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Versions: 00 draft-iab-protocol-transitions

Internet Architecture Board                                    D. Thaler
Internet-Draft                                                 Microsoft
Intended status: Informational                           October 5, 2015
Expires: April 7, 2016


                        Designing for Transition
               draft-thaler-transition-principles-00.txt

Abstract

   Over the many years since the introduction of the Internet Protocol,
   we have seen a number of transitions, throughout the protocol stack,
   from one protocol or technology to another.  Many protocols and
   technologies were not designed to enable smooth transition to
   alternatives or to easily deploy extensions, and thus some
   transitions, such as the introduction of IPv6, have been difficult.
   This document attempts to summarize some basic principles to enable
   future transitions, and also summarizes what makes for a good
   transition plan.

Status of This Memo

   This Internet-Draft is submitted in full conformance with the
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   Internet-Drafts are working documents of the Internet Engineering
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   This Internet-Draft will expire on April 7, 2016.

Copyright Notice

   Copyright (c) 2015 IETF Trust and the persons identified as the
   document authors.  All rights reserved.

   This document is subject to BCP 78 and the IETF Trust's Legal
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   publication of this document.  Please review these documents
   carefully, as they describe your rights and restrictions with respect



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   to this document.  Code Components extracted from this document must
   include Simplified BSD License text as described in Section 4.e of
   the Trust Legal Provisions and are provided without warranty as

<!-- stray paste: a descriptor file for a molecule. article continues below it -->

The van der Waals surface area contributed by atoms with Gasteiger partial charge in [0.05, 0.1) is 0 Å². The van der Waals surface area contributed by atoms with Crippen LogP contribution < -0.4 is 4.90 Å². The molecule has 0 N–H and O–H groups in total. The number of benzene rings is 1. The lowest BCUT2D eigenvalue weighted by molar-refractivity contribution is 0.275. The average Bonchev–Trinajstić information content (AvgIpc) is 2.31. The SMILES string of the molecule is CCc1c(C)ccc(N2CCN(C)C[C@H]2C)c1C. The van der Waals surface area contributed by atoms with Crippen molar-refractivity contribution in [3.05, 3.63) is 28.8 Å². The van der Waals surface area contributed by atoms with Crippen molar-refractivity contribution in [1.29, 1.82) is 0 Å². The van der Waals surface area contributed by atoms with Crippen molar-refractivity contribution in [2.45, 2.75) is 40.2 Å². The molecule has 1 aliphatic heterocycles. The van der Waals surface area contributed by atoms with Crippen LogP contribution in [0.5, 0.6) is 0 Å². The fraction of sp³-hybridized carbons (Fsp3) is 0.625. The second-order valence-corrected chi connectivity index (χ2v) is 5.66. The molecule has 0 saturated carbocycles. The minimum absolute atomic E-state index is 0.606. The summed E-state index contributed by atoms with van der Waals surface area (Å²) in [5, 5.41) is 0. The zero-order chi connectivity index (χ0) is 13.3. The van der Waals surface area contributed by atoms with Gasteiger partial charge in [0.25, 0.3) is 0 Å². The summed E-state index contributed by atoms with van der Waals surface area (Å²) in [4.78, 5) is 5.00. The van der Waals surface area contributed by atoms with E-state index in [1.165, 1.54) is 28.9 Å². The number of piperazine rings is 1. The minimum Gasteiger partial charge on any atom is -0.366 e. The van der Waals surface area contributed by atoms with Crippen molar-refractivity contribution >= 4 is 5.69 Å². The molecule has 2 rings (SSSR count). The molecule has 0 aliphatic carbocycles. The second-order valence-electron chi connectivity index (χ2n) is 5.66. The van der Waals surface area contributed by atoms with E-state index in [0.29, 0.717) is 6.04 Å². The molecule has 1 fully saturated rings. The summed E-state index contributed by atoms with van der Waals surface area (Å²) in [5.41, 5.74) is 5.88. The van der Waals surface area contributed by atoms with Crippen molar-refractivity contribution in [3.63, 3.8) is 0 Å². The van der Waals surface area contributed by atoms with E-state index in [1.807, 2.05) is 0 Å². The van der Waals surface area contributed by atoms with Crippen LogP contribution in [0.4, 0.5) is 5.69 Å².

described in the Simplified BSD License.

Table of Contents

   1.  Introduction  . . . . . . . . . . . . . . . . . . . . . . . .   2
   2.  Transition vs. Co-existence . . . . . . . . . . . . . . . . .   4
   3.  Translation/Adaptation Location . . . . . . . . . . . . . . .   4
   4.  Translation Plans . . . . . . . . . . . . . . . . . . . . . .   5
   5.  Security Considerations . . . . . . . . . . . . . . . . . . .   5
   6.  IANA Considerations . . . . . . . . . . . . . . . . . . . . .   5
   7.  Informative References  . . . . . . . . . . . . . . . . . . .   5
   Author's Address  . . . . . . . . . . . . . . . . . . . . . . . .   6

1.  Introduction

   A "transition" is "the process or period of changing from one state
   or condition to another.  There are several types of such
   transitions, including both technical transitions (e.g., changing a
   protocol or deploying an extension) and organizational transitions
   (e.g., changing what organization manages the IETF web site, or the
   RFC production center).  This document focuses solely on technical
   transitions, although some principles might apply to other types as
   well.

   There have been many IETF and IAB RFCs and IAB statements discussing
   transitions of various sorts.  Most are protocol-specific documents
   about specific transitions.  For example, some relevant ones in which
   the IAB has been involved include:

   o  IAB RFC 3424 [RFC3424] recommended that any technology for so-
      called "unilateral self-address fixing (UNSAF)" across NATs
      include an exit strategy/plan to transition away from such a
      mechanism.  Since the IESG, not the IAB, approves IETF documents,
      the IESG thus became the body to enforce (or not) such a
      requirement.

   o  IAB RFC 4690 [RFC4690] gave recommendations around
      internationalized domain names.  It discussed issues around the
      process of transitioning to new versions of Unicode, and this
      resulted in the creation of the IETF Precis WG to address this
      problem.

   o  The IAB statement on "Follow-up-work on NAT-PT"
      [IabIpv6TransitionStatement] pointed out gaps at the time in




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      transitioning to IPv6, and this resulted in the rechartering of
      the IETF Behave WG to solve this problem.

   More recently, the IAB has done work on more generally applicable